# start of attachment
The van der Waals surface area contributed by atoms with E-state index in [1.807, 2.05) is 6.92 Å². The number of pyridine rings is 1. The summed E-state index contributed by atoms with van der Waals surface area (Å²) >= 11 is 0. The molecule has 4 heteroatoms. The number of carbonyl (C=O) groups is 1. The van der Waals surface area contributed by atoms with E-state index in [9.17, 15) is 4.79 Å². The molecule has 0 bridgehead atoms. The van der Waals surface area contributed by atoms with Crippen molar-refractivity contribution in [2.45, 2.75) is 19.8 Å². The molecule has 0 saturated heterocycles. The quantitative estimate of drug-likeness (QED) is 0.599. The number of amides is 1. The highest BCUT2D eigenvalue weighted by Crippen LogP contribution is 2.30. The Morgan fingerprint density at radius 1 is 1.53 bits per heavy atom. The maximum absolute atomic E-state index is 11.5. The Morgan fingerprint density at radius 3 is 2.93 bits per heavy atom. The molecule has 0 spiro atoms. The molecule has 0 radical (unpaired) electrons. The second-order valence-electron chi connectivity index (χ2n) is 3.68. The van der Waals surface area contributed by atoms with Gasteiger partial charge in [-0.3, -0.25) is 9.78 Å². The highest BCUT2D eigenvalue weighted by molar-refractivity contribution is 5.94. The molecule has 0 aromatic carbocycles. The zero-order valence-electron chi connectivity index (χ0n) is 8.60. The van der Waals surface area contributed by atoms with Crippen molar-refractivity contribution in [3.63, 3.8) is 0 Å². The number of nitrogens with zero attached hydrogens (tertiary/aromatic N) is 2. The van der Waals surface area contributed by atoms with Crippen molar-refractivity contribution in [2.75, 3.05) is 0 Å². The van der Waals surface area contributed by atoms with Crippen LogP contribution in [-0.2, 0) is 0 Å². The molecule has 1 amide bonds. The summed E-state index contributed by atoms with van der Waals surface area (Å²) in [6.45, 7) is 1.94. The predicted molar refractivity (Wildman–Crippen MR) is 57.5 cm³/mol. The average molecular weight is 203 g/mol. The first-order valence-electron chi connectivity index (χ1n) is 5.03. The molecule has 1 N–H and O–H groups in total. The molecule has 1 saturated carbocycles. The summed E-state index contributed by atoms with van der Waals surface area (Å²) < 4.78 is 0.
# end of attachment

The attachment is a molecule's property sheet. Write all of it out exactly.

The van der Waals surface area contributed by atoms with E-state index in [1.807, 2.05) is 6.92 Å². The number of pyridine rings is 1. The summed E-state index contributed by atoms with van der Waals surface area (Å²) >= 11 is 0. The molecule has 4 heteroatoms. The number of carbonyl (C=O) groups is 1. The van der Waals surface area contributed by atoms with E-state index in [9.17, 15) is 4.79 Å². The molecule has 0 bridgehead atoms. The van der Waals surface area contributed by atoms with Crippen molar-refractivity contribution in [2.45, 2.75) is 19.8 Å². The molecule has 0 saturated heterocycles. The quantitative estimate of drug-likeness (QED) is 0.599. The number of amides is 1. The highest BCUT2D eigenvalue weighted by Crippen LogP contribution is 2.30. The Morgan fingerprint density at radius 1 is 1.53 bits per heavy atom. The maximum absolute atomic E-state index is 11.5. The Morgan fingerprint density at radius 3 is 2.93 bits per heavy atom. The molecule has 0 spiro atoms. The molecule has 0 radical (unpaired) electrons. The second-order valence-electron chi connectivity index (χ2n) is 3.68. The van der Waals surface area contributed by atoms with Gasteiger partial charge in [-0.3, -0.25) is 9.78 Å². The highest BCUT2D eigenvalue weighted by molar-refractivity contribution is 5.94. The molecule has 0 aromatic carbocycles. The zero-order valence-electron chi connectivity index (χ0n) is 8.60. The van der Waals surface area contributed by atoms with Crippen molar-refractivity contribution in [3.63, 3.8) is 0 Å². The number of nitrogens with zero attached hydrogens (tertiary/aromatic N) is 2. The van der Waals surface area contributed by atoms with Crippen molar-refractivity contribution in [2.75, 3.05) is 0 Å². The van der Waals surface area contributed by atoms with Crippen LogP contribution in [-0.2, 0) is 0 Å². The molecule has 1 amide bonds. The summed E-state index contributed by atoms with van der Waals surface area (Å²) in [6.45, 7) is 1.94. The predicted molar refractivity (Wildman–Crippen MR) is 57.5 cm³/mol. The average molecular weight is 203 g/mol. The first-order valence-electron chi connectivity index (χ1n) is 5.03. The molecule has 1 N–H and O–H groups in total. The molecule has 1 saturated carbocycles. The summed E-state index contributed by atoms with van der Waals surface area (Å²) < 4.78 is 0.